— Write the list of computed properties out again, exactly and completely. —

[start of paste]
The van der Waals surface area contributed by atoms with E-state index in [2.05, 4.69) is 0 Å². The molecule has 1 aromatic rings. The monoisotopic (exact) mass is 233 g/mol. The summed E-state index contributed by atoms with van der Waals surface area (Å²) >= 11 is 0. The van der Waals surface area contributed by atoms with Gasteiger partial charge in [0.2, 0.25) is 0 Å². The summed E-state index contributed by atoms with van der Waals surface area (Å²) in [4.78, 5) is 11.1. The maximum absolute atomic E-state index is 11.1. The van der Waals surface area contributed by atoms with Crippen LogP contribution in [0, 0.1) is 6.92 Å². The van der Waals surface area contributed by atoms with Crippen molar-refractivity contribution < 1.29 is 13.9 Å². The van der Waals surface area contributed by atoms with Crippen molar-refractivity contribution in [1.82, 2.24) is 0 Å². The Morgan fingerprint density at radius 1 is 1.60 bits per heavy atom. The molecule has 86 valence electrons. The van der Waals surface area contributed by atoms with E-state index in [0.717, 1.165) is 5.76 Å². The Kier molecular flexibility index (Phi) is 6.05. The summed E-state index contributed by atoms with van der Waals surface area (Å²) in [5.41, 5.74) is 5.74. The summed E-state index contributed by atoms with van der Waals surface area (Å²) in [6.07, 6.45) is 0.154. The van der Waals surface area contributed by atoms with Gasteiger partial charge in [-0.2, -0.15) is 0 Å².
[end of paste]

The van der Waals surface area contributed by atoms with E-state index in [2.05, 4.69) is 0 Å². The molecule has 1 aromatic rings. The monoisotopic (exact) mass is 233 g/mol. The summed E-state index contributed by atoms with van der Waals surface area (Å²) >= 11 is 0. The van der Waals surface area contributed by atoms with Gasteiger partial charge in [0.2, 0.25) is 0 Å². The summed E-state index contributed by atoms with van der Waals surface area (Å²) in [4.78, 5) is 11.1. The maximum absolute atomic E-state index is 11.1. The van der Waals surface area contributed by atoms with Crippen LogP contribution in [0, 0.1) is 6.92 Å². The van der Waals surface area contributed by atoms with Crippen molar-refractivity contribution < 1.29 is 13.9 Å². The van der Waals surface area contributed by atoms with Crippen molar-refractivity contribution in [1.82, 2.24) is 0 Å². The Morgan fingerprint density at radius 1 is 1.60 bits per heavy atom. The molecule has 86 valence electrons. The van der Waals surface area contributed by atoms with E-state index in [0.717, 1.165) is 5.76 Å². The Kier molecular flexibility index (Phi) is 6.05. The summed E-state index contributed by atoms with van der Waals surface area (Å²) in [5.41, 5.74) is 5.74. The summed E-state index contributed by atoms with van der Waals surface area (Å²) in [6.07, 6.45) is 0.154. The van der Waals surface area contributed by atoms with Gasteiger partial charge in [-0.2, -0.15) is 0 Å².